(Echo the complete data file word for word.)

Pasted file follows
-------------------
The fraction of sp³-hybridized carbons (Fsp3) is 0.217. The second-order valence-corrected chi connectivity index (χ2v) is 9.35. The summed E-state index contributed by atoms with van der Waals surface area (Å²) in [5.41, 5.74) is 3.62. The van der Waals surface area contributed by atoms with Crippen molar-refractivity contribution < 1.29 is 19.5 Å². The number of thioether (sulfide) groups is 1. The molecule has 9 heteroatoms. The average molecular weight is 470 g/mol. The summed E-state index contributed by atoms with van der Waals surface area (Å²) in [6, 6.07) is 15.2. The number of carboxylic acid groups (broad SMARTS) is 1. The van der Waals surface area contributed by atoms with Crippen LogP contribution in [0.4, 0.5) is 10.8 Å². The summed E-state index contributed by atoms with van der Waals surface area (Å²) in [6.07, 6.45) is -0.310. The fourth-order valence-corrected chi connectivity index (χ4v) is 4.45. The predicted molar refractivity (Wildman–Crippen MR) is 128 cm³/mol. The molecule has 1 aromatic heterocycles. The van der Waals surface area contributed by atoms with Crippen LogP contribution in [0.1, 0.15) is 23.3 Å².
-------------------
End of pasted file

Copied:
The fraction of sp³-hybridized carbons (Fsp3) is 0.217. The second-order valence-corrected chi connectivity index (χ2v) is 9.35. The summed E-state index contributed by atoms with van der Waals surface area (Å²) in [5.41, 5.74) is 3.62. The van der Waals surface area contributed by atoms with Crippen molar-refractivity contribution < 1.29 is 19.5 Å². The number of thioether (sulfide) groups is 1. The molecule has 9 heteroatoms. The average molecular weight is 470 g/mol. The summed E-state index contributed by atoms with van der Waals surface area (Å²) in [6, 6.07) is 15.2. The number of carboxylic acid groups (broad SMARTS) is 1. The van der Waals surface area contributed by atoms with Crippen LogP contribution in [0.4, 0.5) is 10.8 Å². The summed E-state index contributed by atoms with van der Waals surface area (Å²) in [6.07, 6.45) is -0.310. The fourth-order valence-corrected chi connectivity index (χ4v) is 4.45. The predicted molar refractivity (Wildman–Crippen MR) is 128 cm³/mol. The molecule has 1 aromatic heterocycles. The van der Waals surface area contributed by atoms with Crippen LogP contribution in [0.1, 0.15) is 23.3 Å².